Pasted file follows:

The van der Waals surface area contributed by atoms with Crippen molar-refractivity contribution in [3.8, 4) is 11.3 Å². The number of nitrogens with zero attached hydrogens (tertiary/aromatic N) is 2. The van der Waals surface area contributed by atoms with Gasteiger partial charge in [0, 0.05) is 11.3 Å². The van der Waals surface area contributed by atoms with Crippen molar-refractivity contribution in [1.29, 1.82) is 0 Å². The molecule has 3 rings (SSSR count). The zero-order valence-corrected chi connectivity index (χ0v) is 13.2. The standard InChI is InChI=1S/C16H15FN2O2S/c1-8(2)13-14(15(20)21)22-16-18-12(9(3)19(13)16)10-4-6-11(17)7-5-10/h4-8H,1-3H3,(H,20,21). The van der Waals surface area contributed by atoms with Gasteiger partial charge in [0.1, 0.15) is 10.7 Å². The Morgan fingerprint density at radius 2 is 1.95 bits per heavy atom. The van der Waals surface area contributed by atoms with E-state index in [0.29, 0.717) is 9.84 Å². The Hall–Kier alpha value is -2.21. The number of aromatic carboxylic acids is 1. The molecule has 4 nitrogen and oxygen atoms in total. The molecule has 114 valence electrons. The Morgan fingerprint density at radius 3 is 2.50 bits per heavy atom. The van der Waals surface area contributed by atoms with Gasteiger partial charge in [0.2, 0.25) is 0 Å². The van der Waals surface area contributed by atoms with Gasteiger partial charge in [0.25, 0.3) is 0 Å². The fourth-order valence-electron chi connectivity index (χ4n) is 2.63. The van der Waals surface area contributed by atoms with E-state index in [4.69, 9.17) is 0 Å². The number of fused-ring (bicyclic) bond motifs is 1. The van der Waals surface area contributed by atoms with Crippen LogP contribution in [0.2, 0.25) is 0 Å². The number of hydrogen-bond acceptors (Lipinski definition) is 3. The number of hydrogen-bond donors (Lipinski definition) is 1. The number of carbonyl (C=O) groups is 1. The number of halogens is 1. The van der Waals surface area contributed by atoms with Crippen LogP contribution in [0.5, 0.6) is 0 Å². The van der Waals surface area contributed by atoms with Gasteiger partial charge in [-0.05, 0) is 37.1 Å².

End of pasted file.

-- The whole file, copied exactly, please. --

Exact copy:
The van der Waals surface area contributed by atoms with Crippen molar-refractivity contribution in [3.8, 4) is 11.3 Å². The number of nitrogens with zero attached hydrogens (tertiary/aromatic N) is 2. The van der Waals surface area contributed by atoms with Gasteiger partial charge in [0, 0.05) is 11.3 Å². The van der Waals surface area contributed by atoms with Crippen molar-refractivity contribution in [1.29, 1.82) is 0 Å². The molecule has 3 rings (SSSR count). The zero-order valence-corrected chi connectivity index (χ0v) is 13.2. The standard InChI is InChI=1S/C16H15FN2O2S/c1-8(2)13-14(15(20)21)22-16-18-12(9(3)19(13)16)10-4-6-11(17)7-5-10/h4-8H,1-3H3,(H,20,21). The van der Waals surface area contributed by atoms with Gasteiger partial charge in [0.1, 0.15) is 10.7 Å². The Morgan fingerprint density at radius 2 is 1.95 bits per heavy atom. The van der Waals surface area contributed by atoms with E-state index in [0.29, 0.717) is 9.84 Å². The Hall–Kier alpha value is -2.21. The number of aromatic carboxylic acids is 1. The molecule has 4 nitrogen and oxygen atoms in total. The molecule has 114 valence electrons. The Morgan fingerprint density at radius 3 is 2.50 bits per heavy atom. The van der Waals surface area contributed by atoms with Gasteiger partial charge in [0.2, 0.25) is 0 Å². The van der Waals surface area contributed by atoms with Gasteiger partial charge in [0.25, 0.3) is 0 Å². The fourth-order valence-electron chi connectivity index (χ4n) is 2.63. The van der Waals surface area contributed by atoms with E-state index in [4.69, 9.17) is 0 Å². The number of fused-ring (bicyclic) bond motifs is 1. The van der Waals surface area contributed by atoms with Crippen LogP contribution in [0.2, 0.25) is 0 Å². The number of hydrogen-bond acceptors (Lipinski definition) is 3. The number of hydrogen-bond donors (Lipinski definition) is 1. The number of carbonyl (C=O) groups is 1. The number of halogens is 1. The van der Waals surface area contributed by atoms with Crippen LogP contribution in [0.5, 0.6) is 0 Å². The van der Waals surface area contributed by atoms with Gasteiger partial charge in [-0.05, 0) is 37.1 Å².